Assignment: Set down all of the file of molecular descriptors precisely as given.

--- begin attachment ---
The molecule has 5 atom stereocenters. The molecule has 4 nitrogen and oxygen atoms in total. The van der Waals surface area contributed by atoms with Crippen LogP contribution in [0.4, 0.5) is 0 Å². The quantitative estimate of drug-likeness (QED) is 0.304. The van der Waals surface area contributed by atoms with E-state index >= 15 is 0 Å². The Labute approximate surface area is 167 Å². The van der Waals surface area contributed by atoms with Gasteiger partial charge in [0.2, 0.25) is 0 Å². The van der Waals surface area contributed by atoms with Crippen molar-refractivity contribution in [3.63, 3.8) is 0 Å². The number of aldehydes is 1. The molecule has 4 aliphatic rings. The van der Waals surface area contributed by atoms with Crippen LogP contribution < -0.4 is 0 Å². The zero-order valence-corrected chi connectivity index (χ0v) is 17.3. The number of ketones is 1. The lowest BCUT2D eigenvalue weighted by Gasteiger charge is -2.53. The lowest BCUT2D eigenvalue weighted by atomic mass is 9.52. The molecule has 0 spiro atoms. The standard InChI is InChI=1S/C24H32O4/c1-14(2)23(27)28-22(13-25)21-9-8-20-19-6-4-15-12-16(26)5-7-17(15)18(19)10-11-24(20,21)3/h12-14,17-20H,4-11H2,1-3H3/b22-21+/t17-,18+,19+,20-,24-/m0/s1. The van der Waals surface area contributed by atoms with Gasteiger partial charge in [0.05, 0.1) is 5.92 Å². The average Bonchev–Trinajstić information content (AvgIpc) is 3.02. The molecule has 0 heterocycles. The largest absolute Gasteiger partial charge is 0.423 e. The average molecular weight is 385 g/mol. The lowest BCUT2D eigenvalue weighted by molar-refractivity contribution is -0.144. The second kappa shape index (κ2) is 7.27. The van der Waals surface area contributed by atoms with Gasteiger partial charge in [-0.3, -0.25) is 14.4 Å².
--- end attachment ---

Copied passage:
The molecule has 5 atom stereocenters. The molecule has 4 nitrogen and oxygen atoms in total. The van der Waals surface area contributed by atoms with Crippen LogP contribution in [0.4, 0.5) is 0 Å². The quantitative estimate of drug-likeness (QED) is 0.304. The van der Waals surface area contributed by atoms with E-state index >= 15 is 0 Å². The Labute approximate surface area is 167 Å². The van der Waals surface area contributed by atoms with Gasteiger partial charge in [0.2, 0.25) is 0 Å². The van der Waals surface area contributed by atoms with Crippen molar-refractivity contribution in [3.63, 3.8) is 0 Å². The number of aldehydes is 1. The molecule has 4 aliphatic rings. The van der Waals surface area contributed by atoms with Crippen LogP contribution < -0.4 is 0 Å². The zero-order valence-corrected chi connectivity index (χ0v) is 17.3. The number of ketones is 1. The lowest BCUT2D eigenvalue weighted by Gasteiger charge is -2.53. The lowest BCUT2D eigenvalue weighted by atomic mass is 9.52. The molecule has 0 spiro atoms. The standard InChI is InChI=1S/C24H32O4/c1-14(2)23(27)28-22(13-25)21-9-8-20-19-6-4-15-12-16(26)5-7-17(15)18(19)10-11-24(20,21)3/h12-14,17-20H,4-11H2,1-3H3/b22-21+/t17-,18+,19+,20-,24-/m0/s1. The van der Waals surface area contributed by atoms with Gasteiger partial charge in [0.05, 0.1) is 5.92 Å². The average Bonchev–Trinajstić information content (AvgIpc) is 3.02. The molecule has 0 heterocycles. The largest absolute Gasteiger partial charge is 0.423 e. The average molecular weight is 385 g/mol. The lowest BCUT2D eigenvalue weighted by molar-refractivity contribution is -0.144. The second kappa shape index (κ2) is 7.27. The van der Waals surface area contributed by atoms with Gasteiger partial charge in [-0.3, -0.25) is 14.4 Å².